Sustainable web design

Sustainable web design

Roel Jansen


Roel Jansen


22 February 2023

Reading time

4 minutes

Sustainability is an important value to design for. Many companies say they are concerned with sustainability or mention it as one of their values. Nowadays you can hardly avoid not naming it. As a digital designer, we don't always have an influence on how sustainable the primary business processes are. But a company's digital channels also have a share in greenhouse gas emissions. As a UX designer, how can you make websites and apps more sustainable?

Internet, the big polluter

When many people think of CO2 emissions, they think of air travel, the food or clothing industry, but one of the largest sectors when it comes to CO2 emissions is the electricity sector.

Emissie broeikasgassen per sector

Emission greenhouse gases per sector

Source: CBS

Internet use alone accounts for between 2 and 4% of global CO2 emissions, which is more than aviation. The expectation is that this will only continue to rise, especially with the arrival of online services such as the Metaverse.

De verdeling tussen het maken en gebruiken van IT-gerelateerde diensten.

The division between creating and using IT-related services


As a digital designer, I focus on the IT sector. Within the IT sector, we are dealing with high energy consumption. This is because the internet uses data centers and they need a lot of power. You can calculate the emissions of a website via the Website Carbon Calculator. For example, visiting the homepage of YouTube with 10,000 visitors a year emits as much as boiling water for 12,138 cups of tea. And YouTube of course has many more visitors than that per year.

What can designers do for a more sustainable world?

Because we design digital services, we therefore have an impact on CO2 emissions. Fortunately, there are several ways to design for a more sustainable world. Here are a few of them.

Website size

You can keep your website or app as compact as possible. The larger your website/app is, the more energy it takes for users to view it. Do not use too much multimedia content such as videos, photos or unique fonts. If these are really necessary, pay attention to the file size. Volkswagen for example, has a sustainable website with images consisting of text (think ASCII art).

Een duurzamere manier van afbeeldingen tonen op websites.

A more sustainable way of displaying images on websites

Source: Volkswagen

Use of colour

Showing colors on a screen takes energy. The colors you show determine how much energy is needed. Dark Mode costs less energy, but blue pixels cost 25% more energy than red or green pixels.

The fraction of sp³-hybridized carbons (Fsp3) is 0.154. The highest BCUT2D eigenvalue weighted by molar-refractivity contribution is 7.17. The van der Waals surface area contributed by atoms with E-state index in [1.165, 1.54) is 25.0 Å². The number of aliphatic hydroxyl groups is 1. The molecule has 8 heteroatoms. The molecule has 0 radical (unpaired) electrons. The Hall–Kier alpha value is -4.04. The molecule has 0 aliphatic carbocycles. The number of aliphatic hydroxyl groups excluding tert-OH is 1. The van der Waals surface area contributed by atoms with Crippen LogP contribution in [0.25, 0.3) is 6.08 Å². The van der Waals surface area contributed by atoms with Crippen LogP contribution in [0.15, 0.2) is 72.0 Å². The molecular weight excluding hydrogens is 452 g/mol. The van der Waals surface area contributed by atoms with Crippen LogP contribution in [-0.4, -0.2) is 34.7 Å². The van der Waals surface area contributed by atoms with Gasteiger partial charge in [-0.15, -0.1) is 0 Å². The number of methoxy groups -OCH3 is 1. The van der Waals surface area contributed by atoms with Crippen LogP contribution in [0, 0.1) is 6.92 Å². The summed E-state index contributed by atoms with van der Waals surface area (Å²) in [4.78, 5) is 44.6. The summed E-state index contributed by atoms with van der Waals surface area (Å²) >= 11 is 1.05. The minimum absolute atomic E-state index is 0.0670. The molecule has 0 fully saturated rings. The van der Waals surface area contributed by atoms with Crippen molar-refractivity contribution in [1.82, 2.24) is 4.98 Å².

Everything you measure online costs energy. Often a lot of data is kept by companies to know more about their users or the use of their services. That sounds fine, of course, but as Gerry McGovern has discovered: "Up to 90% of all data is not used". So be critical of what you want to measure and know.


Get users where they need to be as quickly as possible. As a result, they quickly reach their task and also have to open fewer pages (and therefore collect less data). As a result, they may not stay with the service for as long, but they leave satisfied.

Sustainable Web Manifesto

A manifesto has been created that provides guidelines for designing for a more sustainable web. Think of: using reusable energy sources, allowing services to use as little energy or materials as possible and giving users control over what data they want to share.

Sustainable Website Manifesto

Organic Basics

For example, a webshop with good guidelines for keeping their website sustainable is Organic Basics. They had a low-emission webshop, which for example showed no photos but simple illustrations of their products. Unless you wanted to see a photo as a user. Unfortunately, the webshop can no longer be used, but their ideas can still be read.

Weinig data door het gebruik van illustraties.

Little data due to the use of illustrations.

Source: Organic Basics

Low-Tech Magazine

Another example is Low-Tech Magazine. The website runs on solar energy and is therefore sometimes not available. They try to keep their website as small as possible in response to the increasingly heavy websites of today.

Een website draaiend op zonne-energie.

A website running on solar energy

Source: Low-Tech Magazine

A better website starts with you

Whether your assignment is essentially about sustainability or not, you can always take steps to make your designs more sustainable. The great thing is that these sustainable choices often make services even better and, for example, also help people who have a poorer internet connection. I find it interesting to see how with fewer visual elements (see the examples from Volkswagen, Organic Basics and Low-Tech Magazine) you still radiate a certain identity and let sustainability emerge. Hopefully, this way of thinking about sustainabilitywill inspire web design, and we will be a little more aware of our digital footprint.

Tips and tricks to reduce your own digital footprint

To keep your own digital footprint as small as possible, simple actions are also possible. Consider:

  • Clean up mailboxes, unsubscribe from newsletters and cc as few unnecessary people as possible.
  • Save frequently used web pages as favorites and try to go directly to websites with a URL without having to go through a search engine first.
  • Save playlists from Spotify to your phone so you can listen to them without having to use the internet every time.
  • Try to store as little as possible in the cloud. Every visit to the cloud costs energy.

Want to know more?

If you are curious about more, check out these websites:


Sustainable Web Manifesto


Organic Basics

Low Tech Magazine

About the author


True experience